Another story that came from a story prompt (it provided the locket, apartment and the theme of letting go). I like this one. I think it has a lot of scope for expansion as well.
Joe sat at his kitchen table. The apartment was completely silent, even the upstairs neighbours taking a break for once.
He was staring at the heart-shaped silver locket that lay in front of him on the table top. He was not touching it, just looking. But he knew that, if he opened it up, there would be two pictures, one on either side. One of the pictures was of him, a him now twenty-five years in the past. The other…
Well. He tried not to think about it too much.
He reached out and ran his finger along the fine chain looped on the table. It felt almost soft beneath his touch. He remembered so clearly, as if it were yesterday, standing awkwardly in the jewellery store, looking at all of the different choices, not knowing which one was the ‘right’ one. The jeweller, an older man with wrinkly skin and snow white hair had spoken quietly and withe patience. And this was what he had left the store with. This delicate heart, with pretty engraving on the front and space inside for the two photos. In had been nestled inside a small black box that he carried in his pants pocket for four days before he saw Mireille. Even then, it had taken him the whole evening to work up the courage to pull the box from his pocket, gently open it and push it across the coffee shop table towards her.
She had smiled so sweetly as she saw what it was. Immediately, she took it from the box and asked for his help in putting it on. Open it, he had said to her. And she did. Smiling again at the photos of the two of them, from the same picture actually. He had very carefully cut out the images of their respective faces and fit them into the locket.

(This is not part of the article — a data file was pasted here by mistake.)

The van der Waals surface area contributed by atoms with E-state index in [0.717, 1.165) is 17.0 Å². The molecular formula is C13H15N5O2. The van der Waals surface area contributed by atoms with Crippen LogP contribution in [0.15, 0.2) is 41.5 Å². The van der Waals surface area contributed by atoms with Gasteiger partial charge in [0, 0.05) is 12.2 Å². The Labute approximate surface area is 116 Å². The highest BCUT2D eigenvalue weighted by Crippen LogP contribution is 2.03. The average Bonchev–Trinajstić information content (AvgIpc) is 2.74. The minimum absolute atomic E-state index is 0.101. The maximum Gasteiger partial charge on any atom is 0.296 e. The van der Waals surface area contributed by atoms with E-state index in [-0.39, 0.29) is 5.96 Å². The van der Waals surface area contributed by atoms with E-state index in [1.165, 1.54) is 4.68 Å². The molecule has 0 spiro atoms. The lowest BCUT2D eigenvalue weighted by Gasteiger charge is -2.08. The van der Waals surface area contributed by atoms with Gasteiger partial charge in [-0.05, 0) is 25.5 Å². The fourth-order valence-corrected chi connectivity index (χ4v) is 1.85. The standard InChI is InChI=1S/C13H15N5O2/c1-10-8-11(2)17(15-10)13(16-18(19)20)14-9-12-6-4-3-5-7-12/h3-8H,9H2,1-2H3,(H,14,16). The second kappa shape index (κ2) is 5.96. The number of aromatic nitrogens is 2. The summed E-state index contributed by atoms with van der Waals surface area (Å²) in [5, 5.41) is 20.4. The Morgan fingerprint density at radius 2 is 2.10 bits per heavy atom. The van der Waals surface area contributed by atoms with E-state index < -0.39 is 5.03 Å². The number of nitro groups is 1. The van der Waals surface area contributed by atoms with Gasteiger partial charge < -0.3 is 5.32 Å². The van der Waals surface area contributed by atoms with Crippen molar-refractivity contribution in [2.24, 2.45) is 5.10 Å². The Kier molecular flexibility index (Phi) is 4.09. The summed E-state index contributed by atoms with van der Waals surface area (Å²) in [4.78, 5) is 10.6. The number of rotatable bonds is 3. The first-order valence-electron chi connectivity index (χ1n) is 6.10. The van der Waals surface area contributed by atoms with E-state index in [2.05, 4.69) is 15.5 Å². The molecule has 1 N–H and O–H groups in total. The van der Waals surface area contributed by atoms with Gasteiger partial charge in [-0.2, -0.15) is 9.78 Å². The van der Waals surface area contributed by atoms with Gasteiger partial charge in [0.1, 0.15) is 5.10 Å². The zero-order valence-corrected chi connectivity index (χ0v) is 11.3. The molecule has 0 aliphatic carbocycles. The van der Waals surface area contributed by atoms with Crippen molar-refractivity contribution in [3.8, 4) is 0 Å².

She had worn that locket happily, almost every single day, for the next three years.
When he had gone to the hospital. After it happened. After they called him, anxious, demanding to know if he was the Joe listed as next of kin on the card in Mireille’s wallet. They had given him the locket in a paper envelope, along with her keys and the change that had been in her pocket.
All that had happened in that one brief moment. Even though he had not witnessed it himself, he had a vivid image — a mental film — in his mind of how it had gone. The screech of the car breaks, the thud as it made contact. The way Mireille must have crumpled to the ground.
Twenty-two years and he had carried the locket with him always. But now, he thought (and he had thought about it over and over and over again), it was time to let go.
He wondered what Mireille would have thought about him keeping it, her, with him, so close, for so long. They had loved each other so much. It seemed like a dream now, it could not have possibly been as much as he imagined.
He scooped the locket and chain up with his hand. Tonight, he would give it to his dear Mary. His little girl.